Nancy & Jester
By Adam Ares
During weekends at Auntie Emma’s house, my brother ate chicken nuggets. I often watched him lean over the tray table, forking nuggets—dragging them through the ketchup, disappearing them into his mouth with only a flick of the wrist. He looked like a juggler at the circus, so I knew he was a clown.
Sometimes, Auntie Emma and her boyfriend took us to the movies. This could be awkward, because my brother wasn't comfortable around men. Pretending to examine a spot on my dress, I would watch from the corner of my eye as he stared.
If only I could cover that face in white make-up, I knew that it would be the happiest in the world. He was going to be the perfect clown. He was so little; so cute; confused, but talented.
He started trying to wear my clothes. I sat him down and explained that it was not okay for him to wear my tights, because I was a girl and he was a clown. I said that girls were allowed to wear black tights, but that clowns could only wear silly striped ones, in colors like pink and blue.
He winced at my mention of the word "clown." I made a silent note to refer to him henceforth as a "jester," instead. I noticed that this had a nice ring to it, and decided that it was his new name.
We went to the local courthouse. "Excuse me," I said to the secretary, "Where can I file a Petition for Name Change? It's for my brother. He's 10 years old, but I'm 13, if that's relevant."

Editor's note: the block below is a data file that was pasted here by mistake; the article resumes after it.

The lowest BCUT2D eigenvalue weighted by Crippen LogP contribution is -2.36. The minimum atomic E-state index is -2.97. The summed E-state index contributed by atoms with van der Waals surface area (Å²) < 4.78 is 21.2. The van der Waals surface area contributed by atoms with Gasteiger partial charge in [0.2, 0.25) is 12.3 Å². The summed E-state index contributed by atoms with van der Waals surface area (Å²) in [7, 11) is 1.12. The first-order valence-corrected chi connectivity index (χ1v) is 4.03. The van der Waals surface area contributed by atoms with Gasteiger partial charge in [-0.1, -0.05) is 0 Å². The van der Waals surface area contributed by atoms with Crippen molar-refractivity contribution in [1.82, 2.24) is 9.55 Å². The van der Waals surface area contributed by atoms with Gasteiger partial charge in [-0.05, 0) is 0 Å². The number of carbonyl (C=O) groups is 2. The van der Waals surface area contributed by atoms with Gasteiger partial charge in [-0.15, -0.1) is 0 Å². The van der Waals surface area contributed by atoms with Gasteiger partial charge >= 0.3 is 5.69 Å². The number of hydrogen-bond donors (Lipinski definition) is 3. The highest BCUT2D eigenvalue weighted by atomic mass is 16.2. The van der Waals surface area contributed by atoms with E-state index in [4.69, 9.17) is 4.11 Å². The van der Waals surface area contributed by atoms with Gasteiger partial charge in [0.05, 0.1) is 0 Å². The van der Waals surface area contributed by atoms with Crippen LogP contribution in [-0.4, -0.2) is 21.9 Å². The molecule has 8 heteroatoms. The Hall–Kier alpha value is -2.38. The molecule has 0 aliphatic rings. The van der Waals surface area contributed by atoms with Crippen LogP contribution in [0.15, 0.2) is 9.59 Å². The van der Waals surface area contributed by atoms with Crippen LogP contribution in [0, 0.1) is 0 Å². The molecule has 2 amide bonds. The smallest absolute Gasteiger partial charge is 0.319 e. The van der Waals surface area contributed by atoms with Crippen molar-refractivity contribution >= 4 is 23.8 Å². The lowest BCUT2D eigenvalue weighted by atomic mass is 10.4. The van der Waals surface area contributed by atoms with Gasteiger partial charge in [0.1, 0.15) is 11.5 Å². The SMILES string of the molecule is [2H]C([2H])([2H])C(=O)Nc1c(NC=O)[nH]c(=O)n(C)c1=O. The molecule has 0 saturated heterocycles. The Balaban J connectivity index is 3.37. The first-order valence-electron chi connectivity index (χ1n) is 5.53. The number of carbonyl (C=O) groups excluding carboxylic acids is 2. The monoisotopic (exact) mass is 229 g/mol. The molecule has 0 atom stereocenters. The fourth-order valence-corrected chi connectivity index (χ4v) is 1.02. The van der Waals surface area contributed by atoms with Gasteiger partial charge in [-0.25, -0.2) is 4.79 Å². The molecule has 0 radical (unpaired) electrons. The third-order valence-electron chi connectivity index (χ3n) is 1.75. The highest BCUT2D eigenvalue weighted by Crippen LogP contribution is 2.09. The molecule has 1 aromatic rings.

"You'll need his parent or guardian to do that," she told me.
"Well, our mother never leaves the house," I said, "And our dad's dead."
"Way dead," Jester added, "I saw it happen. It was weird."
"I'm sorry to hear that," the secretary told us, "But you're not allowed to do that sort of thing for yourself until you're 18. What's the reason for the name change?"
"Occupational," I said. "He's going to be a clown." I patted Jester on the head. He smiled and nuzzled his head against my armpit.
That summer, my brother and I became closer than ever. I gave up trying to change his name legally, but he got used to being called "Jester." Meanwhile, a local theater company was preparing an adaptation of my novel, Diary of a Little Girl (self-published with the help of my father, while he was still alive). Jester would sometimes take over my share of the housework, so I could visit with the cast and watch their rehearsals.